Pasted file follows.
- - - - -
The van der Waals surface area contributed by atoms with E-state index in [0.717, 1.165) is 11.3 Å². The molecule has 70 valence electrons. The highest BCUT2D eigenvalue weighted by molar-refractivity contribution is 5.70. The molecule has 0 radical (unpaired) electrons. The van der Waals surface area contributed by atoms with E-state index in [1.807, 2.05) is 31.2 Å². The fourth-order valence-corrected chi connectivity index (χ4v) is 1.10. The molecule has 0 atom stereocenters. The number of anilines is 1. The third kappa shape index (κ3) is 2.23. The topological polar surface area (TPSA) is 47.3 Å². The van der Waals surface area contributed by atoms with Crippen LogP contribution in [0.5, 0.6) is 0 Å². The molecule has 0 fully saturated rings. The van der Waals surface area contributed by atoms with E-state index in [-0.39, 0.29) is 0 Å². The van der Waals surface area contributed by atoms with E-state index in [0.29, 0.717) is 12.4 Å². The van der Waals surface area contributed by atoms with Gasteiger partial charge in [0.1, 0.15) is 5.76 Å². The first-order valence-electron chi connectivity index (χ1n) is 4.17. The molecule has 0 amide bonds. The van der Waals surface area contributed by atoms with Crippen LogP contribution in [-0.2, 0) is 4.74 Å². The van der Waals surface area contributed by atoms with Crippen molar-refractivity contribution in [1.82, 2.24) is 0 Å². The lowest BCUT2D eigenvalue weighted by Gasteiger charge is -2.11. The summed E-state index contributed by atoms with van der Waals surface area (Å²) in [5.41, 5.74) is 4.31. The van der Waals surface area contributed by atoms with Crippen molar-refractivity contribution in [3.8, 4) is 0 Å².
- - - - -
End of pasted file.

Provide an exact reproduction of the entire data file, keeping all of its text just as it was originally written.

The van der Waals surface area contributed by atoms with E-state index in [0.717, 1.165) is 11.3 Å². The molecule has 70 valence electrons. The highest BCUT2D eigenvalue weighted by molar-refractivity contribution is 5.70. The molecule has 0 radical (unpaired) electrons. The van der Waals surface area contributed by atoms with E-state index in [1.807, 2.05) is 31.2 Å². The fourth-order valence-corrected chi connectivity index (χ4v) is 1.10. The molecule has 0 atom stereocenters. The number of anilines is 1. The third kappa shape index (κ3) is 2.23. The topological polar surface area (TPSA) is 47.3 Å². The van der Waals surface area contributed by atoms with Crippen LogP contribution in [0.5, 0.6) is 0 Å². The molecule has 0 fully saturated rings. The van der Waals surface area contributed by atoms with E-state index in [-0.39, 0.29) is 0 Å². The van der Waals surface area contributed by atoms with E-state index in [0.29, 0.717) is 12.4 Å². The van der Waals surface area contributed by atoms with Gasteiger partial charge in [0.1, 0.15) is 5.76 Å². The first-order valence-electron chi connectivity index (χ1n) is 4.17. The molecule has 0 amide bonds. The van der Waals surface area contributed by atoms with Crippen LogP contribution in [-0.2, 0) is 4.74 Å². The van der Waals surface area contributed by atoms with Crippen molar-refractivity contribution in [1.82, 2.24) is 0 Å². The lowest BCUT2D eigenvalue weighted by Gasteiger charge is -2.11. The summed E-state index contributed by atoms with van der Waals surface area (Å²) in [5.41, 5.74) is 4.31. The van der Waals surface area contributed by atoms with Crippen molar-refractivity contribution in [3.8, 4) is 0 Å².